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Bonds rally as global trade tensions simmer; gold shines as stocks lose luster

➤ China plans blacklist of foreign firms, probes FedEx over Huawei parcels.

➤ U.S. ends special trade status for India, mulled tariffs on Aussie goods.

➤ Stocks fall amid global trade woes; Infineon leads losses in Europe.

➤ Bonds continue rally with 10-year Treasury yields at 2.10%.

Wall Street is set to track losses in Asia and Europe, while oil prices declined and safe-haven assets such as bonds and gold climbed as signs of easing trade tensions remained out of reach.

In a white paper published June 2, China placed the blame on the U.S. for the lack of progress in trade talks between the world's two largest economies, saying that while it hopes to resolve the dispute through dialogue, it will not bow down to pressure. China also maintained demand for the U.S. to remove the additional tariffs on Chinese goods before a deal could be reached.

The paper was released after China announced a plan to create a blacklist of foreign entities it believes threaten domestic companies. The country also announced a probe into FedEx Corp. following a complaint by Huawei Technologies Co. Ltd. against the logistics service provider for allegedly diverting two China-bound parcels sent from Japan to the U.S.

Asset markets are expected to "react quite negatively" to China's moves over the weekend, said Iris Pang, ING Greater China economist, in a note. "But these actions could be viewed as putting China back onto a level playing field. The U.S. should now know that suppressing China will result in bounce-back retaliation from China," Pang added.

Meanwhile, Mexico's Economy Secretary Graciela Márquez will meet U.S. Commerce Secretary Wilbur Ross in Washington today before a planned U.S. tariff on all Mexican goods kicks in on June 10. Adding to global trade tensions, the U.S. canceled India's preferential access to the U.S. market, effective June 5, while The New York Times reported that the U.S. government had considered imposing tariffs on Australian goods in response to rising aluminum imports from the country, before ultimately deciding against such a move.

Wall Street looked set to extend losses this morning as futures for the S&P 500 and Nasdaq 100 declined 0.3% and 0.5%, respectively, following declines in Asian and European stocks.

In European equities, the FTSE 100 index slipped 0.3% and France's CAC 40 dropped 0.1%. Germany's index lost 0.1% and the wider Stoxx Europe 600 dipped 0.2%, led by a 7% decline in Infineon Technologies AG as the German semiconductor maker agreed to acquire U.S. chipmaker Cypress Semiconductor Corp. for an enterprise value of €9.0 billion.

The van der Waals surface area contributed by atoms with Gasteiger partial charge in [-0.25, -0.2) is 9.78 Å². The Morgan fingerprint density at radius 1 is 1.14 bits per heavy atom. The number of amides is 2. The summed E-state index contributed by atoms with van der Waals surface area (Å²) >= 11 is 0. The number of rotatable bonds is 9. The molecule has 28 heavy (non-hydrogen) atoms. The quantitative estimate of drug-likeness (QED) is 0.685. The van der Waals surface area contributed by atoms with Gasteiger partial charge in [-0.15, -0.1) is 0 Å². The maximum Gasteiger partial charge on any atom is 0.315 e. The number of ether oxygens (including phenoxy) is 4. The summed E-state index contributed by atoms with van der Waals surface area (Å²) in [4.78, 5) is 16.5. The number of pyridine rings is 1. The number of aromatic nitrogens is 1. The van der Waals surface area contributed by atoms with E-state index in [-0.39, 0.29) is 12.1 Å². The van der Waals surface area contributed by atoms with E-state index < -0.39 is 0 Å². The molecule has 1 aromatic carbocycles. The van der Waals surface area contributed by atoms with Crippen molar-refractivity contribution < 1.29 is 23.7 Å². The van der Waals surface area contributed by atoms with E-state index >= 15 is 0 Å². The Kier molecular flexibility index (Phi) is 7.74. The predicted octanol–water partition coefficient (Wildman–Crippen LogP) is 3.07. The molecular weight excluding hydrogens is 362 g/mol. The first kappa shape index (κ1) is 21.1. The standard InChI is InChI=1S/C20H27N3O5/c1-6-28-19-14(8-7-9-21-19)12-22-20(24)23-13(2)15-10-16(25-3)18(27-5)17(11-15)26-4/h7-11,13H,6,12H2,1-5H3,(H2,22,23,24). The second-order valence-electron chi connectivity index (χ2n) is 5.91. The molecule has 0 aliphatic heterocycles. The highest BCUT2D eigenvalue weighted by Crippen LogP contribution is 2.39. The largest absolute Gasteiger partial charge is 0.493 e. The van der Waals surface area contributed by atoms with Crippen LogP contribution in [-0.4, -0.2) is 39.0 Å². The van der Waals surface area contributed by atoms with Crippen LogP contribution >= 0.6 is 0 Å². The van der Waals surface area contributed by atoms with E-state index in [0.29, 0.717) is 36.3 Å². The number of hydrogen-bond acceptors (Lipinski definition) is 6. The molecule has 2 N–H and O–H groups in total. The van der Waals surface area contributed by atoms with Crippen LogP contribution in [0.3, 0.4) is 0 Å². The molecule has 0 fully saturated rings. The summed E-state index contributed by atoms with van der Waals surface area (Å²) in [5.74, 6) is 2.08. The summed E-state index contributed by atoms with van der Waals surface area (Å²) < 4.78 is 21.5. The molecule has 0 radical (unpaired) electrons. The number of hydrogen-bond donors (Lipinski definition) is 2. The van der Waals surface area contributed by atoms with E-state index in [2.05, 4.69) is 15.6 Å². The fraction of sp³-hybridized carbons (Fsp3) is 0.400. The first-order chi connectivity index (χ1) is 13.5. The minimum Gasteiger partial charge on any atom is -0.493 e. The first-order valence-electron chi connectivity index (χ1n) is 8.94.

In Asia, the Shanghai SE Composite Index lost 0.3%, while Hong Kong's Hang Seng was little changed. Japan's Nikkei 225 index shed 0.9% as private data showed manufacturing activity contracting in May due to weak demand from China, while Australia's S&P/ASX 200 index fell 1.2%.

Yields on 10-year Treasurys shed 3 basis points to 2.10%, while those on German Bunds with the same maturity dropped 1 basis point to negative 0.21%. Ten-year Italian bond yields declined 6 basis points to 2.60% amid reports that Prime Minister Giuseppe Conte threatened to quit over tensions between the two parties that make up the government.

In currencies, the dollar index ticked down to 97.7 as the euro inched up against the U.S. currency to near $1.118, while sterling added 0.1%. U.S. President Donald Trump is in the U.K. today for a three-day state visit, with Huawei's role in the country's 5G infrastructure expected to be on the agenda.

Elsewhere, the Japanese yen barely moved against the dollar, while the Swiss franc rose more than 0.1%. The Australian dollar rose 0.3% against its U.S. counterpart ahead of a Reserve Bank of Australia monetary policy decision this week, with analysts expecting a rate cut.

Brent crude oil lost 0.6% to $62.38 per barrel on the ICE Futures Exchange. Gold rose 0.8% to $1,322.10 per ounce.

More from S&P Global Market Intelligence:

Who is vying for the EU's top jobs

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Construction loans rebound, delinquencies rise at US banks in Q1'19

Trade spats cause economists to shift Fed calls, with some seeing rate cuts

The day ahead:

9:45 a.m. ET — U.S. purchasing managers' manufacturing index (Econoday consensus: 50.6)

10 a.m. ET — U.S. Institute For Supply Management manufacturing index (Econoday consensus: 52.9)

10 a.m. ET — U.S. construction spending (Econoday consensus: 0.5% month over month)

1:25 p.m. ET — U.S. Fed's James Bullard speaks

9:45 p.m. ET — U.S. Fed's Mary Daly speaks